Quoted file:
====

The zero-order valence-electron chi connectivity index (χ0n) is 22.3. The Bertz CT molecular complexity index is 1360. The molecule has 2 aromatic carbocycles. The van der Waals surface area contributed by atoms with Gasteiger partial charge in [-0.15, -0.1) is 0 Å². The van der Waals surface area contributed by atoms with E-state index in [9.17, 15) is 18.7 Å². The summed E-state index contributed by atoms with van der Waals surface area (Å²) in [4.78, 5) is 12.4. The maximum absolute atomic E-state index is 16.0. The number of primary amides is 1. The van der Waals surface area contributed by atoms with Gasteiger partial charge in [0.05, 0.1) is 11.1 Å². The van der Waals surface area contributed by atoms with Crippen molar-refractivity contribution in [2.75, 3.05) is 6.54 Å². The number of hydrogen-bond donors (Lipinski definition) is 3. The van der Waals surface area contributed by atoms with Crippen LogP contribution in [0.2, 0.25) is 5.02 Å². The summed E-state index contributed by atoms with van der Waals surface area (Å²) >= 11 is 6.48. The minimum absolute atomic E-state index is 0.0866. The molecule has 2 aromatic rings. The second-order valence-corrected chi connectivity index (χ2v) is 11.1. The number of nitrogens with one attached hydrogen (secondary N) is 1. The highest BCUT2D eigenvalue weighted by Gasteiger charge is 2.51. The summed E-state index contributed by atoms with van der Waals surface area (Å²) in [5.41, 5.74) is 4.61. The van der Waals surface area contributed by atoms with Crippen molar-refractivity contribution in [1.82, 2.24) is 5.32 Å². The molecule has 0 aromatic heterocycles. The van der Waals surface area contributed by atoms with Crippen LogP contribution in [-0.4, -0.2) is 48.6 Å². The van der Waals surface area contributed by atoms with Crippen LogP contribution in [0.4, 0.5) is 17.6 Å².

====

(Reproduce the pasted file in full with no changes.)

The zero-order valence-electron chi connectivity index (χ0n) is 22.3. The Bertz CT molecular complexity index is 1360. The molecule has 2 aromatic carbocycles. The van der Waals surface area contributed by atoms with Gasteiger partial charge in [-0.15, -0.1) is 0 Å². The van der Waals surface area contributed by atoms with E-state index in [9.17, 15) is 18.7 Å². The summed E-state index contributed by atoms with van der Waals surface area (Å²) in [4.78, 5) is 12.4. The maximum absolute atomic E-state index is 16.0. The number of primary amides is 1. The van der Waals surface area contributed by atoms with Gasteiger partial charge in [0.05, 0.1) is 11.1 Å². The van der Waals surface area contributed by atoms with Crippen molar-refractivity contribution in [2.75, 3.05) is 6.54 Å². The number of hydrogen-bond donors (Lipinski definition) is 3. The van der Waals surface area contributed by atoms with Crippen LogP contribution in [0.2, 0.25) is 5.02 Å². The summed E-state index contributed by atoms with van der Waals surface area (Å²) >= 11 is 6.48. The minimum absolute atomic E-state index is 0.0866. The molecule has 2 aromatic rings. The second-order valence-corrected chi connectivity index (χ2v) is 11.1. The number of nitrogens with one attached hydrogen (secondary N) is 1. The highest BCUT2D eigenvalue weighted by Gasteiger charge is 2.51. The summed E-state index contributed by atoms with van der Waals surface area (Å²) in [5.41, 5.74) is 4.61. The van der Waals surface area contributed by atoms with Crippen molar-refractivity contribution in [1.82, 2.24) is 5.32 Å². The molecule has 0 aromatic heterocycles. The van der Waals surface area contributed by atoms with Crippen LogP contribution in [-0.4, -0.2) is 48.6 Å². The van der Waals surface area contributed by atoms with Crippen LogP contribution in [0.4, 0.5) is 17.6 Å².